7 Things You Should Not Do In an Obodo Oyibo Hospital

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My fellow Nigerians,

If by some stroke of luck you find yourself outside the shores of this country practicing medicine or health sciences(in fact, anything that has to do with pharmacy, vet medicine, general medicine or all its related gbogbonishe, I suggest you take this post very serious. Things are happening in the abroad that although is permissible here, it can get you a jail term outside the shores of Nigeria.

That said, here are 7 things you should NOT do in ANY obodo oyibo hospital:

1. Do not pray for patients

See eh, don’t just allow the devil to use you. I said devil because those oyibo people are not smiling at all. It is almost as if they want to wipe out all traces of Christianity. A Christian nurse with 15 years’ experience was sacked in the UK for offering to pray with patients. Her conduct was termed as “inappropriate and inconveniencing”. If you are in the medical sector, please take note.  No prayers unless the patient specifically asks for it.

2.  Do not talk too much

Anything you say will and can be used against you in a foreign hospital. Don’t go telling the patients what they want to hear because you want to give them hope. Learn the art of diplomacy and no matter how much “soul” you lose to your patients, learn how to control the situation. There have been instances of patients suing medical facilities because of false hope or misconstrued statements made by doctors to patients.

3. Do not try to convert people to your religion

A lot of people make the mistake of doing evangelism just because their patient is lying sick and helpless on a hospital bed. Apart from some words of encouragement, trying to shove down your religion down someone’s throat is a NO-NO. Don’t this America is a place where you can scatter megaphones upandan. Just because you think a patient may die without “seeing the light” is not enough reason to force conversion. Doctors have lost their jobs dues to reported cases. Alternatively, engage the patient in uplifting talks that can bother on general topics and shared belief but do not be a fanatical about it if you truly love your job.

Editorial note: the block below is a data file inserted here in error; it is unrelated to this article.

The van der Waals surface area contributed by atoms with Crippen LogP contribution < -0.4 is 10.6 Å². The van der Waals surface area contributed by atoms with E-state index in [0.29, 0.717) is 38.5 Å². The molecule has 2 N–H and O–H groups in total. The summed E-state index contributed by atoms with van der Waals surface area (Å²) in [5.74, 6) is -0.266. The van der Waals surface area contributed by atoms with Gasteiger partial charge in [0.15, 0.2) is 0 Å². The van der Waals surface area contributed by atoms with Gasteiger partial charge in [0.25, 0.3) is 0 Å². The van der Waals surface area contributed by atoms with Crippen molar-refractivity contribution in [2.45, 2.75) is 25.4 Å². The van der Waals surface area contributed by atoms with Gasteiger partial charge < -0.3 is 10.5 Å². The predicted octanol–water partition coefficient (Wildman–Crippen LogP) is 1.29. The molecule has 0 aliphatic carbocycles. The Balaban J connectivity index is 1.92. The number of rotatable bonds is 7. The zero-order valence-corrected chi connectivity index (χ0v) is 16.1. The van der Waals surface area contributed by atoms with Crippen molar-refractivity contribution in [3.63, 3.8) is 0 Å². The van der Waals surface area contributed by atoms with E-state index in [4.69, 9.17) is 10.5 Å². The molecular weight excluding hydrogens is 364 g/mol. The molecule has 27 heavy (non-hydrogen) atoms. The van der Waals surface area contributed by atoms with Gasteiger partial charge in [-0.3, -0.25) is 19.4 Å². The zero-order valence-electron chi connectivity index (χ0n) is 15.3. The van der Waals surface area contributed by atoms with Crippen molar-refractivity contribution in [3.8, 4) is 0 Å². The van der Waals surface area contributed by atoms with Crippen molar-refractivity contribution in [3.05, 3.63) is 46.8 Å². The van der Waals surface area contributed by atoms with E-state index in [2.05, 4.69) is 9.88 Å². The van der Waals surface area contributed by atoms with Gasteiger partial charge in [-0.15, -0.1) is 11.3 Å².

4. Inviting the patient’s family members to come and sow seeds of healing in your church

Don’t even try this one at all. You think London is Abuja? Not only will you be arrested, you are likely to get multiple count charges of fraud, extortion and some other orishirishi grammar. Those oyibo people have no chill at all. Before you know it, they are giving you o e sentence that will last for at least 5 years.

5. Suggesting  Alternative Medicine

Don’t be tempted to offer what you think is an alternative to the prescribed solution. While you have good intentions and would want to help a patient in pain, prescribing solutions that have not been approved by the FDA is tantamount to shooting yourself in the foot. You need to get approval before you suggest any medication and it has to get the endorsement of the appropriate authorities.

6. Aiding a patient who seeks for death via ‘mercy killing’

No matter how much a patient seeks death, it is not to your duty to administer the death needle. Talk things out with the resident doctor and let it be in record that you reported a patient’s wish to the hospital management. While “mercy killing” is legal in some countries, it is a punishable offence in others.

7. Don’t take advantage of your patient’s nudity no matter how sexy he is.

There are many cases of patients falling in love with their doctors and vice versa. If you are attracted to your patient (let’s say he is the oyibo version of RMD), it is advisable you discontinue any form of inappropriate rendezvous especially within the hospital. If he or she gets better, you can explore the possibility outside the hospital grounds or when the patient has been discharged. Any other thing is breaching the doctor-patient relationship. Try to avoid unnecessary groping especially if you are subjected to seeing his or her naked body all day long.

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